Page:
Tyler Perry strolls into Oprah Winfrey’s Legends Ball and wonders if he’s really supposed to be there.
The year is 2005. Just a few years prior, he’d been so broke he was kicked out of his apartment when he couldn’t scrape together the rent. He’d lost his belongings when he couldn’t afford the payment on the storage unit he moved his stuff into when his car, on the verge of being repossessed, became home.
Yet here he is at a party with luminaries including then-Sen. Barack Obama and Michelle Obama, Coretta Scott King, Maya Angelou, Diana Ross, Barbra Streisand and Quincy Jones.
“Just standing there, taking it all in, was a sort of out-of-body experience,” he writes in “Higher Is Waiting,” being released Tuesday.
“How did this happen? How did I get here? How did I go from the child struggling in New Orleans? How did I make it from the young man living in a car and counting his pennies?”
He’ll discuss moments like this and others he shares in the new book at a live appearance at 3 p.m. Sunday at the Fox Theatre. (Pro tip: ARRIVE EARLY. When a Tyler Perry live event is scheduled to start at 3 p.m. that means he will be on stage, talking, at 3 p.m. I once attended a Madea play and, in character, he had a big time calling out latecomers. “Sit the hell down!” he called in his Madea voice.)
Tickets range from $38.50-$128.50 plus fees, and include a signed copy of the book. They’re available at the box office (660 Peachtree St. NE, Atlanta), by calling 855-285-8499 or online at FoxTheatre.org.
While Tyler Perry productions such as his latest comedy, “Boo 2! A Madea Halloween,” are funny and lighthearted, this event will be more serious.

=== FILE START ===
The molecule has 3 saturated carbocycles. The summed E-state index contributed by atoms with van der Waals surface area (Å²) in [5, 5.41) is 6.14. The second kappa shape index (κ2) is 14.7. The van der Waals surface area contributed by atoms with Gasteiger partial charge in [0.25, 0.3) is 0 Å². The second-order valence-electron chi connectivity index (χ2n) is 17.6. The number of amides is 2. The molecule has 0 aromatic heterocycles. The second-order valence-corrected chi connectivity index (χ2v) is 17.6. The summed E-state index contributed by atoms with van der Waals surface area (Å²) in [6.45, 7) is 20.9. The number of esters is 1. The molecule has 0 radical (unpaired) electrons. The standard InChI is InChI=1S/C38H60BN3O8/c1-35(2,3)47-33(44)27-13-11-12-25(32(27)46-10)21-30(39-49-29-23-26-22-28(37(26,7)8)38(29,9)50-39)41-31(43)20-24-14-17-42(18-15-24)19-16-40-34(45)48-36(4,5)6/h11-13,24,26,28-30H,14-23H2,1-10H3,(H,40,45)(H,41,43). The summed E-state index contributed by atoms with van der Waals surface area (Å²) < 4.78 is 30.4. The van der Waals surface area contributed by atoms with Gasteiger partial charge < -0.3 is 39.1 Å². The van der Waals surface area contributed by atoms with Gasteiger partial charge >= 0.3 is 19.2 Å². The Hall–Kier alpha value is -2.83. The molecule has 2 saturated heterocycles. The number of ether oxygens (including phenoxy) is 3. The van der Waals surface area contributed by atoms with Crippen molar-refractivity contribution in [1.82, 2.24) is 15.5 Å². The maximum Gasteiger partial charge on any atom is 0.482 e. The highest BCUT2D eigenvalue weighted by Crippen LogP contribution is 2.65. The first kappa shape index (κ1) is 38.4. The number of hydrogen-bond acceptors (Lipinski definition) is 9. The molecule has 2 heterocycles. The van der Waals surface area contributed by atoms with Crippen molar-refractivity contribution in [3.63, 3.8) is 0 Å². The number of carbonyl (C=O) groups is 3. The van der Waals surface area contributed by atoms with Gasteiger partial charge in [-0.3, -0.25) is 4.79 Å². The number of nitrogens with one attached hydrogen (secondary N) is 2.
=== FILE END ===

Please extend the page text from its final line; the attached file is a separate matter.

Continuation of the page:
“I don’t have all the answers, but in these 48 years, I have learned a great deal and I put it in this book. I’m going to sit and talk about the things I have learned,” Perry said during an interview this week. “I feel like it’s going to be a bit of hope, a bit of church, a bit of ministry, a bit of joy and laughter. No, it’s not a Madea play.”
The book is part autobiography, part Bible study, with each chapter concluding with Scripture and some points to ponder. Perry shares painful moments, such as memories from his childhood growing up with an abusive father, and happier anecdotes, such as the times he and his mother would visit a beloved aunt in the country. He talks about the journey from staging a play in Midtown Atlanta where all of 30 people came to the point where he was able to purchase the former Fort McPherson Army base property, having twice outgrown studio space.
“I am completely in awe,” he said. “Every day I drive through these gates, I am completely blown away that for some reason, I’ve become the steward over this land.”
With its biblical passages and life-affirming exercises, “Higher Is Waiting” feels timeless. Yet with recent headlines full of rancor and tragedy, it feels relevant to the moment.
“I didn’t know, when I was writing it, that the timing would be so perfect,” Perry said. “I didn’t know all this trouble and hell and heartache would be going on.”
The bike path near the World Trade Center site where eight people died after authorities say a suspect drove into pedestrians on Oct. 31, killing eight, is near Perry’s New York home. His toddler, Aman, to whom the book is dedicated, often enjoys playing right in that area, he said. A week later, a church in a tiny Texas town became a crime scene when a gunman opened fire, killing 26.
“It’s really devastating to me. I’m really emotional when I think about it,” Perry said. “I look at the NFL protests to Charlottesville to New York City to the (Texas) church this past weekend to the hurricanes and on and on and on. And all of the division in the country. It’s all divide and conquer.”
His hope for those who join him on Sunday and read his book afterward is a spirit of healing and reconciliation.
“We are more alike than different,” he said. “We can all have great conversation and respect each other.”